C.S. Lewis and the Meaning of Freedom
Similarly, in “Modern Man and His Categories of Thought” (1946), Lewis criticized proletarianism for its spiritually enervating effects on the poor working class, particularly with respect to individual responsibility: “They are convinced that whatever may be wrong with the world it cannot be themselves. Someone else must be to blame for every evil.… They have no feelings of fear, guilt, or awe. They think, from the very outset, of God’s duties to them, not their duties to Him. And God’s duties to them are conceived not in terms of salvation but in purely secular terms—social security, prevention of war, a higher standard of life.”15 Ultimately, Lewis would likely oppose Green’s collective definition of freedom because, as Lewis tells us in “Membership” (1945), Christians rightly feel that “modern collectivism is an outrage upon human nature” and that just as “personal and private life is lower than participation in the Body of Christ, so the collective life is lower than the personal and private life.”16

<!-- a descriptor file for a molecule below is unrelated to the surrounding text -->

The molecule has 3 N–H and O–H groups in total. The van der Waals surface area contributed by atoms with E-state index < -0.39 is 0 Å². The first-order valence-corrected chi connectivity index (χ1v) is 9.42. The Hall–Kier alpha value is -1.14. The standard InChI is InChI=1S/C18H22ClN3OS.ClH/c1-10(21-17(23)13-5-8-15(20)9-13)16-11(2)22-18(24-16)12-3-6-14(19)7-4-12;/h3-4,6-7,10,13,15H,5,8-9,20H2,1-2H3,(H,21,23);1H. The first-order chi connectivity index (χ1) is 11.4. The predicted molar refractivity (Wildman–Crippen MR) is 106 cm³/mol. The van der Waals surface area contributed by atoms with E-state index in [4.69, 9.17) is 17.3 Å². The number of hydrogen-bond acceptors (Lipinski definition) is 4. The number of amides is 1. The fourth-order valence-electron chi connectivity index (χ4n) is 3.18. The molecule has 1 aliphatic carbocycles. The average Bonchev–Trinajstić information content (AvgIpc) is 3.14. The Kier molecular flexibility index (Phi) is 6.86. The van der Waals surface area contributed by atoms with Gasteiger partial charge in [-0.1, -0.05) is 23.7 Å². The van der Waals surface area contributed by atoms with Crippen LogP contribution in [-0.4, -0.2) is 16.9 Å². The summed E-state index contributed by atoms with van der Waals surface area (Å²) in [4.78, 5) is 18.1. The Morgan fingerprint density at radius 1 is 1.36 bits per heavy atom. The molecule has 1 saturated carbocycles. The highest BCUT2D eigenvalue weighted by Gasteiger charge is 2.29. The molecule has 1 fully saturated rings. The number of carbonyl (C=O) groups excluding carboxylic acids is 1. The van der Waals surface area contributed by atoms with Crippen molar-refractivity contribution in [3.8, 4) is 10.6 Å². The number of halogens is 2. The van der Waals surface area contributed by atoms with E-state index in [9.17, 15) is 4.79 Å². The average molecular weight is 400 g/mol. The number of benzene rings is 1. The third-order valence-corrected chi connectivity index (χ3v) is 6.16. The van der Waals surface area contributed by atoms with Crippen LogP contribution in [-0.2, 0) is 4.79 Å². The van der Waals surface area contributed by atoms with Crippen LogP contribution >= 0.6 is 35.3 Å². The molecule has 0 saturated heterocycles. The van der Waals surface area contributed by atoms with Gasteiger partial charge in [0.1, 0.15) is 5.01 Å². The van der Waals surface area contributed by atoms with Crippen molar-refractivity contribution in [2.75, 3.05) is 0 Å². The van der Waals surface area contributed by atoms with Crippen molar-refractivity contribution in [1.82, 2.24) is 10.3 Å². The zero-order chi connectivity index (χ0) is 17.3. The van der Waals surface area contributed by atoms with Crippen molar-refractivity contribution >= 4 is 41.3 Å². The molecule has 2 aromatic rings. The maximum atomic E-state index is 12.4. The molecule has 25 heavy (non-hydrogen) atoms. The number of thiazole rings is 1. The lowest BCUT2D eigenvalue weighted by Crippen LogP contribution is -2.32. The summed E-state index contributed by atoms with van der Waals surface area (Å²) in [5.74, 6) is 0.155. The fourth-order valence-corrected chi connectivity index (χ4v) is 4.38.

Consistent with this subordination of the public sphere to the private sphere, Lewis also subordinated the prerogatives of the state to those of the individual and believed that the state has a moral obligation to respect individuals’ rights by minimizing its intrusions into their private spheres. In Mere Christianity Lewis expatiated,
It is easy to think the State has a lot of different objects—military, political, economic, and what not. But in a way things are much simpler than that. The State exists simply to promote and to protect the ordinary happiness of human beings in this life. A husband chatting over a fire, a couple of friends having a game of darts in a pub, a man reading a book in his own room or digging in his own garden—that is what the State is there for. And unless they are helping to increase and prolong those moments, all the laws, parliaments, armies, courts, police, economics, etc. are simply a waste of time.17